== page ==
People study philosophy not only for its intrinsic interest, but often for the transferable skills it teaches, skills that can be applied to other academic disciplines and endeavours.
Work in philosophy enhances communication skills, critical reasoning skills, and general problem-solving skills, in addition to helping students organize and unify information they may have learned in a piecemeal way in other courses.
Admission to the Honours program requires an application. Students are encouraged to apply to the department by the end of their second year. A recommendation from a philosophy instructor is also required.
The major or minor can be declared on the Student Service Centre (SSC) when you have third-year standing.
If you have any questions regarding applications, please contact the department.
Arts Undergraduate Society executives Daniel Munro, Vice-President Academic, and Jenna Omassi, Conference Coordinator, believe that there is real value in undergraduate Arts research. Recognizing that there are limited opportunities for students to showcase their academic work at UBC, Daniel and Jenna successfully created the inaugural Arts Undergraduate Humanities and Social Sciences Conference, hosted in January 2014.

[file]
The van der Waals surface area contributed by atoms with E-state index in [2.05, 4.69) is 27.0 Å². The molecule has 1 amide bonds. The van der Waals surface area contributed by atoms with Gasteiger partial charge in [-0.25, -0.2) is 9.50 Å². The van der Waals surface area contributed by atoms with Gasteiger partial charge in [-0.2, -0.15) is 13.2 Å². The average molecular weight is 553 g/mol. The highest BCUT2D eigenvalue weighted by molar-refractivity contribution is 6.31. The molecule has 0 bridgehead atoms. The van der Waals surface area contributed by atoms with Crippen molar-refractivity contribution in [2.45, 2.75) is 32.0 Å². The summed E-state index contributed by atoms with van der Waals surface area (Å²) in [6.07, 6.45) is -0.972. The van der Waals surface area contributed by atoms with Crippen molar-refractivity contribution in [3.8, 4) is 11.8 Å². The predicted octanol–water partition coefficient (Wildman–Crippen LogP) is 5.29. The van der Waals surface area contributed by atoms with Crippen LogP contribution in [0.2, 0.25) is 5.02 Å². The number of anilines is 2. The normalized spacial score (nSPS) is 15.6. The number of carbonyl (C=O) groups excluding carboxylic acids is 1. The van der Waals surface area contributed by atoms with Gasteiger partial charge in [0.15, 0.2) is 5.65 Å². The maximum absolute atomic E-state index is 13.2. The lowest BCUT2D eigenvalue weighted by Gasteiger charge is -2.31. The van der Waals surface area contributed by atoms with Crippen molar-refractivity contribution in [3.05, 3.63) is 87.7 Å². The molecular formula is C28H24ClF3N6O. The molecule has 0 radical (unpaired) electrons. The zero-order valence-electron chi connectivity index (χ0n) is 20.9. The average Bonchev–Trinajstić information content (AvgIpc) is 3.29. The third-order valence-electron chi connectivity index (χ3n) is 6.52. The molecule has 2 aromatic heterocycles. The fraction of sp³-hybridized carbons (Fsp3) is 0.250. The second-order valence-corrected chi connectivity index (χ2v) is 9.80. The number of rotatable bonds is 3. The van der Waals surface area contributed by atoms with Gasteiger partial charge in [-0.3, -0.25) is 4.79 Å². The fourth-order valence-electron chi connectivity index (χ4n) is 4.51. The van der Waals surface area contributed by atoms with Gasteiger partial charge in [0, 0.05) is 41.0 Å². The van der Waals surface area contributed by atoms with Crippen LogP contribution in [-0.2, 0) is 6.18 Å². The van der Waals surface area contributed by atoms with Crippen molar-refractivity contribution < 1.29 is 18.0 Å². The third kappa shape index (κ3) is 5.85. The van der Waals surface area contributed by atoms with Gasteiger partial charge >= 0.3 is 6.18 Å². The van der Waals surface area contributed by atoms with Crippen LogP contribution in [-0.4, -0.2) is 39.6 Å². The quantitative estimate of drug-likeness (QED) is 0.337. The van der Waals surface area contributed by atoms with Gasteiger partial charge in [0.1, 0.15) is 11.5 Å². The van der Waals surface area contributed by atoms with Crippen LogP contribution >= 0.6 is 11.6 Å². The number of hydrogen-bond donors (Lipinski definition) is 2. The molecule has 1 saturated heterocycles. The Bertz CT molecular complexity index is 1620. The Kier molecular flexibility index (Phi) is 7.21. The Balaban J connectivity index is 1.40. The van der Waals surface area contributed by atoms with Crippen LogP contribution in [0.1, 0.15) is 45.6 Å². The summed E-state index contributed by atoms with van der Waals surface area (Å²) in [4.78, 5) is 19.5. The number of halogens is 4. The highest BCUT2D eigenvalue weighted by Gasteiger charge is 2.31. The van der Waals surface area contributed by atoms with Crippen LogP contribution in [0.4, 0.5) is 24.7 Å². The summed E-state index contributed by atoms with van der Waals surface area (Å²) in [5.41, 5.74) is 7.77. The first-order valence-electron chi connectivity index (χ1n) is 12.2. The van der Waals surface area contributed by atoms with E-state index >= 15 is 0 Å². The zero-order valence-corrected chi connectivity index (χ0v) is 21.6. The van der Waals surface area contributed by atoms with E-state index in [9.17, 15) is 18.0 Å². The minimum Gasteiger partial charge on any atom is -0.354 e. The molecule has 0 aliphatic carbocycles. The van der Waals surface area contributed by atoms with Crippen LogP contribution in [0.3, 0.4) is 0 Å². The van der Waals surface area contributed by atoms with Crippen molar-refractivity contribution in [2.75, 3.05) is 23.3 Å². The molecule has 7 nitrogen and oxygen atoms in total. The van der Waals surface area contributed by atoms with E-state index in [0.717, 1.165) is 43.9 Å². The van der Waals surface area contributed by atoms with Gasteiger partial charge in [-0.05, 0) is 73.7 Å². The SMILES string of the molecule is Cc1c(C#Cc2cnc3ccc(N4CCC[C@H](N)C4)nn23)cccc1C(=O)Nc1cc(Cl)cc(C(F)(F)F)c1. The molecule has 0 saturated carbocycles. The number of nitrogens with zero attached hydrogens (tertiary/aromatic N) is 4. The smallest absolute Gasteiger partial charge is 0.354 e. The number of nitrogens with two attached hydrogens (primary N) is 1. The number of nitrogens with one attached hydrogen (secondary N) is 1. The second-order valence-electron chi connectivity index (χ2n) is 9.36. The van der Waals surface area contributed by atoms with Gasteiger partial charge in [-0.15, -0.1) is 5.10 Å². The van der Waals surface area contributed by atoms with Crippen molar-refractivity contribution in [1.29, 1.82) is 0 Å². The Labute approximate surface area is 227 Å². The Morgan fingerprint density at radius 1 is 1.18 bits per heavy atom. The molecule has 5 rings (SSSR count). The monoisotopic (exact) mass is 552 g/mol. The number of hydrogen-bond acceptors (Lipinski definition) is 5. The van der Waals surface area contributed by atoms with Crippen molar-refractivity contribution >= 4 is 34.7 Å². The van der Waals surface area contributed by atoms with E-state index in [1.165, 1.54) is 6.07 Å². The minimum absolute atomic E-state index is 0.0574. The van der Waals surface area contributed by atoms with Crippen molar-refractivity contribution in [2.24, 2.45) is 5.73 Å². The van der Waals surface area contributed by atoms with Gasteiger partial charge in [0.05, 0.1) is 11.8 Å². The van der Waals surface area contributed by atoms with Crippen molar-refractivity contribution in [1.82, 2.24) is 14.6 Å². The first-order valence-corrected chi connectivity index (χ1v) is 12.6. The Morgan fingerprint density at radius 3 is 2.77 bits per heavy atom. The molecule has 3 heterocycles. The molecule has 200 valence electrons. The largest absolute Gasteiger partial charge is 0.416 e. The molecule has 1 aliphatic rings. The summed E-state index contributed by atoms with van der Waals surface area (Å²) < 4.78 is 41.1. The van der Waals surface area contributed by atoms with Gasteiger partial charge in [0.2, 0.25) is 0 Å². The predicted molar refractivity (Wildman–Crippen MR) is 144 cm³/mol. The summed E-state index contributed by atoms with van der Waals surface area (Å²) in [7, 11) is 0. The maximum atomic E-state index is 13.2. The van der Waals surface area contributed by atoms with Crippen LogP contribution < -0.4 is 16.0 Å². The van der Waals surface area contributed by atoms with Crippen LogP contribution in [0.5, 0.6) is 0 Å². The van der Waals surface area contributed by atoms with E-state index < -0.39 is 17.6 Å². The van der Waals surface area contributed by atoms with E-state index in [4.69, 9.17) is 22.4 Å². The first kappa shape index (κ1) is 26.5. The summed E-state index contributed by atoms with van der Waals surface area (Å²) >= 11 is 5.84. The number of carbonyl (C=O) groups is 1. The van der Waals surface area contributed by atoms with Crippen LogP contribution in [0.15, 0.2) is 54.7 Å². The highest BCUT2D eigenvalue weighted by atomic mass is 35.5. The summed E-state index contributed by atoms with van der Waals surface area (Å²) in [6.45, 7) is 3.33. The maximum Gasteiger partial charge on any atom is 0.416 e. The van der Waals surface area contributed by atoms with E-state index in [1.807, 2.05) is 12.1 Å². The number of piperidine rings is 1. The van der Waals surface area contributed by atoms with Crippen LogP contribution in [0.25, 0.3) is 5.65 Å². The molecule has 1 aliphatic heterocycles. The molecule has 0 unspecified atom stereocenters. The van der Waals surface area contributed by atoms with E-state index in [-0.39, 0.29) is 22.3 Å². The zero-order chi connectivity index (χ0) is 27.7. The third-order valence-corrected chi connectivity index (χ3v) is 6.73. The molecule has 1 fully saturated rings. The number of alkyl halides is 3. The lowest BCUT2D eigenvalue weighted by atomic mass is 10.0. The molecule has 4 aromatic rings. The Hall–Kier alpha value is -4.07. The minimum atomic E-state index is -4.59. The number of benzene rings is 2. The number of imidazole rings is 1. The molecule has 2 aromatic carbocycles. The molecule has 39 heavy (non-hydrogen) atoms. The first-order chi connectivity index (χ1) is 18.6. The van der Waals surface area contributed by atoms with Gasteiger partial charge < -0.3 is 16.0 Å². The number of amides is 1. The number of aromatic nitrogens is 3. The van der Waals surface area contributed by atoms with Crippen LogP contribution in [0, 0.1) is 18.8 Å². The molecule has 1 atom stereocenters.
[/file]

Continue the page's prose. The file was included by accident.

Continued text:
Philosophy student Miriam Sabzevari’s submission to the World Bank Essay Competition (Video Category), a short cartoon on immigration and visible minorities in Canada, came in first place and won her an all-expenses paid trip to Paris, where she participated in the ABCDE alongside other student winners to discuss youth immigration and global economic development.
What exactly is global citizenship? For UBC students Mace Mateo and Meghan Price, it means being ruthlessly honest about their role in developing countries. After visiting an orphanage while living in Guatemala last term, Mateo and Price questioned “poverty tourism.” “We asked ourselves whether our presence actually helps anyone in those situations, or are we there more for ourselves?”
A Philosophy Professor, Catherine Wilson researches 17th and 18th Century History and Philosophy of Science, (18th-20th C.) Moral and Social Theory, Philosophy of Literature, Epistemology and Theory of Science.
Professor Alan Richardson knew that as soon as he had gotten fan mail for an essay he’d written for a book titled Bullshit and Philosophy that he had reached the status of pop culture philosopher icon.
Philosophy Students’ Association